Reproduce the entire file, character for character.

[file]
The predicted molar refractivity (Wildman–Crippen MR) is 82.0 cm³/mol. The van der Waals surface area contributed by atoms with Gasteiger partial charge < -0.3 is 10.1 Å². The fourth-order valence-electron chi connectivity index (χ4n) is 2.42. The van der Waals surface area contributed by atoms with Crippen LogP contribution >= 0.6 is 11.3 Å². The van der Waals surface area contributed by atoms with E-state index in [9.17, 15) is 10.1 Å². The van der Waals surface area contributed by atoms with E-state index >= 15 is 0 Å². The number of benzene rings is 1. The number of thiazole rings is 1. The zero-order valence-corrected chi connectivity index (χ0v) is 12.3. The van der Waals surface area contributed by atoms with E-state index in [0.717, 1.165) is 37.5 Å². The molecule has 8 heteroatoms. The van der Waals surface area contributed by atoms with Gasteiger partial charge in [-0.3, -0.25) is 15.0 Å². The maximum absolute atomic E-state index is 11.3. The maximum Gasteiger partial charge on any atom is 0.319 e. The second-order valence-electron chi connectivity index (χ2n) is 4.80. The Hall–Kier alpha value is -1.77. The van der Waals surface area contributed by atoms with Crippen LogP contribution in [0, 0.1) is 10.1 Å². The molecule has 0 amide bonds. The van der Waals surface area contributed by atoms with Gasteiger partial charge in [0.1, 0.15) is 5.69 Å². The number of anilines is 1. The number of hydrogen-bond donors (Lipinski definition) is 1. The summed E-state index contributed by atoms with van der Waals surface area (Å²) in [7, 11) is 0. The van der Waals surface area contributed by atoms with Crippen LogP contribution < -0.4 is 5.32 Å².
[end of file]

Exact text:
The predicted molar refractivity (Wildman–Crippen MR) is 82.0 cm³/mol. The van der Waals surface area contributed by atoms with Gasteiger partial charge < -0.3 is 10.1 Å². The fourth-order valence-electron chi connectivity index (χ4n) is 2.42. The van der Waals surface area contributed by atoms with Crippen LogP contribution >= 0.6 is 11.3 Å². The van der Waals surface area contributed by atoms with E-state index in [9.17, 15) is 10.1 Å². The van der Waals surface area contributed by atoms with E-state index >= 15 is 0 Å². The number of benzene rings is 1. The number of thiazole rings is 1. The zero-order valence-corrected chi connectivity index (χ0v) is 12.3. The van der Waals surface area contributed by atoms with E-state index in [0.717, 1.165) is 37.5 Å². The molecule has 8 heteroatoms. The van der Waals surface area contributed by atoms with Gasteiger partial charge in [-0.3, -0.25) is 15.0 Å². The maximum absolute atomic E-state index is 11.3. The maximum Gasteiger partial charge on any atom is 0.319 e. The second-order valence-electron chi connectivity index (χ2n) is 4.80. The Hall–Kier alpha value is -1.77. The van der Waals surface area contributed by atoms with Crippen LogP contribution in [0, 0.1) is 10.1 Å². The molecule has 0 amide bonds. The van der Waals surface area contributed by atoms with Gasteiger partial charge in [0.1, 0.15) is 5.69 Å². The number of anilines is 1. The number of hydrogen-bond donors (Lipinski definition) is 1. The summed E-state index contributed by atoms with van der Waals surface area (Å²) in [7, 11) is 0. The van der Waals surface area contributed by atoms with Crippen LogP contribution < -0.4 is 5.32 Å².